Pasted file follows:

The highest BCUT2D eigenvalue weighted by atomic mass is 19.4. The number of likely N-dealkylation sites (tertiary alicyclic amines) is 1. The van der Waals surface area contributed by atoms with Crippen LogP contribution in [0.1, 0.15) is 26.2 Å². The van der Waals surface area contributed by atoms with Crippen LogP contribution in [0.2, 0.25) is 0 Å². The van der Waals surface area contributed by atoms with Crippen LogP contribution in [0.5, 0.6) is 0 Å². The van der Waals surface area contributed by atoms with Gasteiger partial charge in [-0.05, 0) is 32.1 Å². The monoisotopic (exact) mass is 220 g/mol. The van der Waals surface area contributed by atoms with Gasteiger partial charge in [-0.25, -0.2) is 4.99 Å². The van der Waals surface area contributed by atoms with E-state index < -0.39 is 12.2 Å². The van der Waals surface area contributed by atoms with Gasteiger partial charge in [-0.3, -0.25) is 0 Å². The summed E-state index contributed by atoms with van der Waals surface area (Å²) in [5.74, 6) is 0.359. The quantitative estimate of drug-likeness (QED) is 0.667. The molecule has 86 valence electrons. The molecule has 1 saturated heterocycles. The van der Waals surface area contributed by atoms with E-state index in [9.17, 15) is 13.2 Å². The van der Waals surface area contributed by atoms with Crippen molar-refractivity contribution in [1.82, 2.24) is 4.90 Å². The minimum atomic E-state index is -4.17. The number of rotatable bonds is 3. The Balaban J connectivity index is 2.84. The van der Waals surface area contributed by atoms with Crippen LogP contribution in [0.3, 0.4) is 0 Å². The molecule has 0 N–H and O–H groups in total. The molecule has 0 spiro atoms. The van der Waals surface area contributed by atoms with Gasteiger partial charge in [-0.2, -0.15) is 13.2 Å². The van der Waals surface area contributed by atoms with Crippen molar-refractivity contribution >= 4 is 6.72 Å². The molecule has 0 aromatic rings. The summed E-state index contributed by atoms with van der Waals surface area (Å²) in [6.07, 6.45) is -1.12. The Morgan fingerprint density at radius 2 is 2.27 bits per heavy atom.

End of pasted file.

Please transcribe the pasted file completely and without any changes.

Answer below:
The highest BCUT2D eigenvalue weighted by atomic mass is 19.4. The number of likely N-dealkylation sites (tertiary alicyclic amines) is 1. The van der Waals surface area contributed by atoms with Crippen LogP contribution in [0.1, 0.15) is 26.2 Å². The van der Waals surface area contributed by atoms with Crippen LogP contribution in [0.2, 0.25) is 0 Å². The van der Waals surface area contributed by atoms with Crippen LogP contribution in [0.5, 0.6) is 0 Å². The van der Waals surface area contributed by atoms with Gasteiger partial charge in [-0.05, 0) is 32.1 Å². The monoisotopic (exact) mass is 220 g/mol. The van der Waals surface area contributed by atoms with Gasteiger partial charge in [-0.25, -0.2) is 4.99 Å². The van der Waals surface area contributed by atoms with E-state index < -0.39 is 12.2 Å². The van der Waals surface area contributed by atoms with Gasteiger partial charge in [-0.3, -0.25) is 0 Å². The summed E-state index contributed by atoms with van der Waals surface area (Å²) in [5.74, 6) is 0.359. The quantitative estimate of drug-likeness (QED) is 0.667. The molecule has 86 valence electrons. The molecule has 1 saturated heterocycles. The van der Waals surface area contributed by atoms with E-state index in [9.17, 15) is 13.2 Å². The van der Waals surface area contributed by atoms with Crippen molar-refractivity contribution in [1.82, 2.24) is 4.90 Å². The minimum atomic E-state index is -4.17. The number of rotatable bonds is 3. The Balaban J connectivity index is 2.84. The van der Waals surface area contributed by atoms with Crippen LogP contribution in [0.3, 0.4) is 0 Å². The molecule has 0 N–H and O–H groups in total. The molecule has 0 spiro atoms. The van der Waals surface area contributed by atoms with Gasteiger partial charge in [-0.2, -0.15) is 13.2 Å². The van der Waals surface area contributed by atoms with Crippen molar-refractivity contribution >= 4 is 6.72 Å². The molecule has 0 aromatic rings. The summed E-state index contributed by atoms with van der Waals surface area (Å²) in [6.07, 6.45) is -1.12. The Morgan fingerprint density at radius 2 is 2.27 bits per heavy atom.